I have decided that as soon as I have the extra money I will do the DNA test. The thing that got me was when I was reading about the Basenji breed. It was like I was reading about Hank. The more I read the more I was saying ok who did a story on my dog. There were a few differences but so many were spot on. He is stubborn as can be and one thing that really stands out is. He loves to have me take his rope toy and I will stand with my legs a bit apart and then tease him by going like around the outside and inside of one leg. Hank will sit there and watch and I swear he is trying to like figure out a pattern or something. He will not just go back and forth like 99% of dogs would. And escape artist is a understatement for Hank. And the list goes on.
Athena hit the jackpot with you! Congratulations! She is so, so cute! And she sounds ilke she's settling in with your family.
My rescue b-mix just started to be scared during storms, he's been with us for 4 years. Just sits near us or under my desk while I'm working and shivers. Read online on an animal behavior site (unfortunately I don't recall the site) that you need to let them find their safe spot, it may not be a crate or somewhere that they usually might be very comfortable in.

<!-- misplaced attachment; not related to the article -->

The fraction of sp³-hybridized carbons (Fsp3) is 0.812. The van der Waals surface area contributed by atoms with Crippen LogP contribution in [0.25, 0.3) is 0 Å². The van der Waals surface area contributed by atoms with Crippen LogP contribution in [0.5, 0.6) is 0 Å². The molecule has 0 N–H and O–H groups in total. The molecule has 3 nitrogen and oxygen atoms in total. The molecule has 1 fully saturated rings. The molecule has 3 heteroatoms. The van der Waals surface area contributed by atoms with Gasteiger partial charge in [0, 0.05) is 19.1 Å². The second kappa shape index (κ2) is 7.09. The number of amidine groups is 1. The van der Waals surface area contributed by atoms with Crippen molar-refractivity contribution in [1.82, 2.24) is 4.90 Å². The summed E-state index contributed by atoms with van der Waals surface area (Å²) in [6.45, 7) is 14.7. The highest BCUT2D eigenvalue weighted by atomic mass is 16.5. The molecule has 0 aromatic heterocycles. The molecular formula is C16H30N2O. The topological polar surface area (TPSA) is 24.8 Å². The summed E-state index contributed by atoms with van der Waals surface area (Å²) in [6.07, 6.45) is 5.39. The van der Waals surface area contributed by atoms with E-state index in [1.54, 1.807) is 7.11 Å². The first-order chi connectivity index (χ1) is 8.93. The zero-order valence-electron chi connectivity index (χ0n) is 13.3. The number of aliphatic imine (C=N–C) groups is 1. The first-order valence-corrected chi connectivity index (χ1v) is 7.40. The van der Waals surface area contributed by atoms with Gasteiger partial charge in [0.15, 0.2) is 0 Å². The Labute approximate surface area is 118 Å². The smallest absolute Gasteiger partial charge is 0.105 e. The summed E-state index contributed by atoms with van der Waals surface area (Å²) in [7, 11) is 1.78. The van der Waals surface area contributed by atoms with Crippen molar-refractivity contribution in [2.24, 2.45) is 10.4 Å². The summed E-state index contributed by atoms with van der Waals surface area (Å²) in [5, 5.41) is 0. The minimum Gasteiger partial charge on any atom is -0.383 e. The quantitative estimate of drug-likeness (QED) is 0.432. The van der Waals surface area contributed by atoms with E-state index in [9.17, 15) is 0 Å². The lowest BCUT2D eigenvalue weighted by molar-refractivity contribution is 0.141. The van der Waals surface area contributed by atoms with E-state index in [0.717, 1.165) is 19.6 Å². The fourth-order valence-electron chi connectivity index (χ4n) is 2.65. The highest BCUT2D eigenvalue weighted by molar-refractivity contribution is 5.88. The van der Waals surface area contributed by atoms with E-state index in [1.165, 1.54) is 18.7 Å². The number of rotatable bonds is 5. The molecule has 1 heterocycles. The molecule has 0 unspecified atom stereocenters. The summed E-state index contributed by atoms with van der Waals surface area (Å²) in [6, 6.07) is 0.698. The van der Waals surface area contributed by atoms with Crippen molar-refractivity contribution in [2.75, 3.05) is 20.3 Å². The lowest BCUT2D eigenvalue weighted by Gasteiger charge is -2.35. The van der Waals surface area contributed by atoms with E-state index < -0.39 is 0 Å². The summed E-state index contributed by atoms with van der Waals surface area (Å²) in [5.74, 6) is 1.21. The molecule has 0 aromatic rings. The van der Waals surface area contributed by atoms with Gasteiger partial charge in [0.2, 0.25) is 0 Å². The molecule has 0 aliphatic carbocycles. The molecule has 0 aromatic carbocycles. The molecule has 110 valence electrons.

You can try to behavior train them out of the fear by getting them acclimated by softly playing some thunder noise and slowly raise the volume, but it the dog starts reacting, lower the volume and start over--it seems like it takes a great deal of time to get them acclimated, but it sounded worth it.
Where did Nala come from? Can she stay there while you're out of town?
I did not have a good experience with Rover.com. Don't do it.
Can you find and make friends with another basenji owner in your area where you can take turns pet sitting? Maybe you can find local basenji owners on Meetup or Facebook?
My heart would break to leave her at a boarding facility or a vet although she'd probably be fine. I like the idea of a pet sitter staying at your home ONLY IF you can really train the pet sitter on several visits before leaving in August (not far away!!!)
Not much of a surprise when you think about it ! Basenjis in the Northern Hemisphere come in to season through September/October/November and whelp their litters November/December/January. A great many litters' arrivals cause the turkey to be put back in the oven on Christmas Day while the puppies are delivered !
Decrease the size of the photo and you will be able to show Iris to all of us.
And do as Tanza suggests to Daureen - get her Fanconi tested.